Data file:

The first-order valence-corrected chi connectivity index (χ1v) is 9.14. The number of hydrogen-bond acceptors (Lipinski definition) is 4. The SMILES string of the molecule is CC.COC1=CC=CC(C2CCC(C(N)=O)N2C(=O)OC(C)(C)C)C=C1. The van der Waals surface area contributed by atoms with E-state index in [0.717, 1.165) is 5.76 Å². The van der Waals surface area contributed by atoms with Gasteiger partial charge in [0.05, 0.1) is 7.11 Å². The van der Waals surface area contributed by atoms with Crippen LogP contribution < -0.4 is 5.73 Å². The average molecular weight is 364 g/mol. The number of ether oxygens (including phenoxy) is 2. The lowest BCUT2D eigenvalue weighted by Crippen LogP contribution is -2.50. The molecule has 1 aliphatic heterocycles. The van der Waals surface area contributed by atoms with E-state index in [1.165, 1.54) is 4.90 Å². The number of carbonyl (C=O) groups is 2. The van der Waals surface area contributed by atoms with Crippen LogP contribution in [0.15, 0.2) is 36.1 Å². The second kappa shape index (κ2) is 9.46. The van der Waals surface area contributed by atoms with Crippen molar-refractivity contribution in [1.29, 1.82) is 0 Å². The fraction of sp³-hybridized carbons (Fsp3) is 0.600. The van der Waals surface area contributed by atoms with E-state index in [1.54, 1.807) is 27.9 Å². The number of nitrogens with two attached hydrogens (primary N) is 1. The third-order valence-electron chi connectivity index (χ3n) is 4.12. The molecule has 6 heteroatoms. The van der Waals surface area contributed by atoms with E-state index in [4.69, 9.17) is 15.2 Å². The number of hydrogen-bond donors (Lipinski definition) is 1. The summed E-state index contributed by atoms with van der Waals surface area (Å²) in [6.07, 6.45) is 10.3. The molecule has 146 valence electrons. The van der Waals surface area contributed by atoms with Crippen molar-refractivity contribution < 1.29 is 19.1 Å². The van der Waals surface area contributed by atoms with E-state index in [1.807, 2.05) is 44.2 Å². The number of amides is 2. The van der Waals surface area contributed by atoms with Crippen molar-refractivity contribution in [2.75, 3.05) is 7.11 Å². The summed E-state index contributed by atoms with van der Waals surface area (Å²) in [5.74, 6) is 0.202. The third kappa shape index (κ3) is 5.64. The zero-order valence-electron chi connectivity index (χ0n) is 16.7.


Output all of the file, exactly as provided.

The first-order valence-corrected chi connectivity index (χ1v) is 9.14. The number of hydrogen-bond acceptors (Lipinski definition) is 4. The SMILES string of the molecule is CC.COC1=CC=CC(C2CCC(C(N)=O)N2C(=O)OC(C)(C)C)C=C1. The van der Waals surface area contributed by atoms with E-state index in [0.717, 1.165) is 5.76 Å². The van der Waals surface area contributed by atoms with Gasteiger partial charge in [0.05, 0.1) is 7.11 Å². The van der Waals surface area contributed by atoms with Crippen LogP contribution < -0.4 is 5.73 Å². The average molecular weight is 364 g/mol. The number of ether oxygens (including phenoxy) is 2. The lowest BCUT2D eigenvalue weighted by Crippen LogP contribution is -2.50. The molecule has 1 aliphatic heterocycles. The van der Waals surface area contributed by atoms with E-state index in [1.165, 1.54) is 4.90 Å². The number of carbonyl (C=O) groups is 2. The van der Waals surface area contributed by atoms with Crippen LogP contribution in [0.15, 0.2) is 36.1 Å². The second kappa shape index (κ2) is 9.46. The van der Waals surface area contributed by atoms with Crippen molar-refractivity contribution in [1.29, 1.82) is 0 Å². The fraction of sp³-hybridized carbons (Fsp3) is 0.600. The van der Waals surface area contributed by atoms with E-state index in [1.54, 1.807) is 27.9 Å². The number of nitrogens with two attached hydrogens (primary N) is 1. The third-order valence-electron chi connectivity index (χ3n) is 4.12. The molecule has 6 heteroatoms. The van der Waals surface area contributed by atoms with E-state index in [4.69, 9.17) is 15.2 Å². The number of hydrogen-bond donors (Lipinski definition) is 1. The summed E-state index contributed by atoms with van der Waals surface area (Å²) in [6.07, 6.45) is 10.3. The molecule has 146 valence electrons. The van der Waals surface area contributed by atoms with Crippen molar-refractivity contribution < 1.29 is 19.1 Å². The van der Waals surface area contributed by atoms with E-state index in [1.807, 2.05) is 44.2 Å². The number of amides is 2. The van der Waals surface area contributed by atoms with Crippen molar-refractivity contribution in [2.75, 3.05) is 7.11 Å². The summed E-state index contributed by atoms with van der Waals surface area (Å²) in [5.74, 6) is 0.202. The third kappa shape index (κ3) is 5.64. The zero-order valence-electron chi connectivity index (χ0n) is 16.7.